Using static and theme resources in Windows 8.1 XAML

Well, this stopped me up for a few days so I thought I’d write down the answer – which was surprisingly subtle!

The Problem:
You are using Visual Studio 2013 to create a Windows 8.1 Store App. You want to create centralized styles, or even theme-specific styles for UI controls. So, you create a resource dictionary and reference it like this in your App.xaml:

<Application.Resources>
    <x:String x:Key="AppName">My App Name</x:String>
    <ResourceDictionary>
        <ResourceDictionary.MergedDictionaries>
            <ResourceDictionary Source="Common/CommonStyles.xaml"/>
        </ResourceDictionary.MergedDictionaries>
    </ResourceDictionary>
</Application.Resources>

.csharpcode, .csharpcode pre
{
font-size: small;
color: black;
font-family: consolas, “Courier New”, courier, monospace;
background-color: #ffffff;
/*white-space: pre;*/
}
.csharpcode pre { margin: 0em; }
.csharpcode .rem { color: #008000; }
.csharpcode .kwrd { color: #0000ff; }
.csharpcode .str { color: #006080; }
.csharpcode .op { color: #0000c0; }
.csharpcode .preproc { color: #cc6633; }
.csharpcode .asp { background-color: #ffff00; }
.csharpcode .html { color: #800000; }
.csharpcode .attr { color: #ff0000; }
.csharpcode .alt
{
background-color: #f4f4f4;
width: 100%;
margin: 0em;
}
.csharpcode .lnum { color: #606060; }

But wait a second, now I get a XAML validation error in my App.xaml file:

mx3F25

EVERY single reference I can find, has a ResourceDictionary WITHOUT an x:Key. But OK Visual Studio, I’ll add a key for it. Now, on some arbitrary page in my project, let me try to reference a resource defined in CommonStyles.xaml:

mx32EF8

That was where I was early in the week. I’ve spent a significant chunk of the week trying to figure out why this didn’t work. Well, I ran across this blog post and video:

http://blogs.msdn.com/b/mspfe/archive/2014/01/14/xaml-styles-and-themed-resources-in-windows-8-1.aspx

But again, this guy too was barking up the wrong tree! He has a ResourceDictionary defined with no key – yet his app worked. And wait, he was specifically working on an 8.1 app!

I watched the video embedded on that page several times, and re-wound to try to find what I was missing…

The Solution:
It’s pretty subtle, but when you define a ResourceDictionary, you can no longer have other elements at that root level. They need to move into your new ResourceDictionary.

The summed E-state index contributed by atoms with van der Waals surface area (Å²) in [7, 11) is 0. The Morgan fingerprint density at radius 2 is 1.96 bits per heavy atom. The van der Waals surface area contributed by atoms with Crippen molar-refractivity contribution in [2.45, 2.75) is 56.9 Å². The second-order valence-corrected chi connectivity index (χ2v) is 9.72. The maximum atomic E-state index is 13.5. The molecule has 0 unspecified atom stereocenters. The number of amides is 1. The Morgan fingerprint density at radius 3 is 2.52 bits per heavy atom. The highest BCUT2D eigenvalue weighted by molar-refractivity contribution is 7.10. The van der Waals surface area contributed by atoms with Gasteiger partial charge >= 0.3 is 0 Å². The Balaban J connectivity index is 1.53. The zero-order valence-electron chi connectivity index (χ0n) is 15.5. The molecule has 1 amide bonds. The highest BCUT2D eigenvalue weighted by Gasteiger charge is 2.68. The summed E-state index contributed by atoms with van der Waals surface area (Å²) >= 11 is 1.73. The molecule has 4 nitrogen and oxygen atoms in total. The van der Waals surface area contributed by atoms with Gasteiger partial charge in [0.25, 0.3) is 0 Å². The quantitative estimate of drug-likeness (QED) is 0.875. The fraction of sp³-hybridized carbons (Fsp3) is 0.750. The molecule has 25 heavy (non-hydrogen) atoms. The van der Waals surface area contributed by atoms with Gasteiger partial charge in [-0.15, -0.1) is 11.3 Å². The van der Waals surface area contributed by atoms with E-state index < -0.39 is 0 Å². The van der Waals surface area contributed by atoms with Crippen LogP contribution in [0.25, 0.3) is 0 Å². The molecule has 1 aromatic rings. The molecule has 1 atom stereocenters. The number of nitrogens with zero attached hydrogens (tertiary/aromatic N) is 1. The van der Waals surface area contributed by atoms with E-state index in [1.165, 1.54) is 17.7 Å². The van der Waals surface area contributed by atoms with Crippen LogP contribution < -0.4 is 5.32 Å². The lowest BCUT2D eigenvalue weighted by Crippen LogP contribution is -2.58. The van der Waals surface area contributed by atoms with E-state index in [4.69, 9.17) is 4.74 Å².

In other words, instead of this:

<Application.Resources>
    <x:String x:Key="AppName">My App Name</x:String>
    <ResourceDictionary x:Key="Default">
        <ResourceDictionary.MergedDictionaries>
            <ResourceDictionary Source="Common/CommonStyles.xaml"/>
        </ResourceDictionary.MergedDictionaries>
    </ResourceDictionary>
</Application.Resources>

.csharpcode, .csharpcode pre
{
font-size: small;
color: black;
font-family: consolas, “Courier New”, courier, monospace;
background-color: #ffffff;
/*white-space: pre;*/
}
.csharpcode pre { margin: 0em; }
.csharpcode .rem { color: #008000; }
.csharpcode .kwrd { color: #0000ff; }
.csharpcode .str { color: #006080; }
.csharpcode .op { color: #0000c0; }
.csharpcode .preproc { color: #cc6633; }
.csharpcode .asp { background-color: #ffff00; }
.csharpcode .html { color: #800000; }
.csharpcode .attr { color: #ff0000; }
.csharpcode .alt
{
background-color: #f4f4f4;
width: 100%;
margin: 0em;
}
.csharpcode .lnum { color: #606060; }

Do this:

<Application.Resources>
    <ResourceDictionary>
        <ResourceDictionary.MergedDictionaries>
            <ResourceDictionary Source="Common/CommonStyles.xaml"/>
        </ResourceDictionary.MergedDictionaries>
        <x:String x:Key="AppName">My App Name</x:String>
    </ResourceDictionary>
</Application.Resources>

.csharpcode, .csharpcode pre
{
font-size: small;
color: black;
font-family: consolas, “Courier New”, courier, monospace;
background-color: #ffffff;
/*white-space: pre;*/
}
.csharpcode pre { margin: 0em; }
.csharpcode .rem { color: #008000; }
.csharpcode .kwrd { color: #0000ff; }
.csharpcode .str { color: #006080; }
.csharpcode .op { color: #0000c0; }
.csharpcode .preproc { color: #cc6633; }
.csharpcode .asp { background-color: #ffff00; }
.csharpcode .html { color: #800000; }
.csharpcode .attr { color: #ff0000; }
.csharpcode .alt
{
background-color: #f4f4f4;
width: 100%;
margin: 0em;
}
.csharpcode .lnum { color: #606060; }

Notice the change? The AppName setting or anything else which was defined at the Application.Resources level must now move into your default ResourceDictionary. Now, voila! The resource name resolves:

mx3F3BC

By the way, if you want to do theme-specific styles, that video above covers that very simply too – check it out, and it does apply to Windows 8.1. This is significant because several things about themes and resource lookups have changed from 8.0 to 8.1.

Tagged with: , , , ,
Posted in Uncategorized, Visual Studio, Windows Store, XAML

Leave a Reply

Fill in your details below or click an icon to log in:

WordPress.com Logo

You are commenting using your WordPress.com account. Log Out / Change )

Twitter picture

You are commenting using your Twitter account. Log Out / Change )

Facebook photo

You are commenting using your Facebook account. Log Out / Change )

Google+ photo

You are commenting using your Google+ account. Log Out / Change )

Connecting to %s

Archives
Categories

Enter your email address to follow this blog and receive notifications of new posts by email.

Join 2 other followers

%d bloggers like this: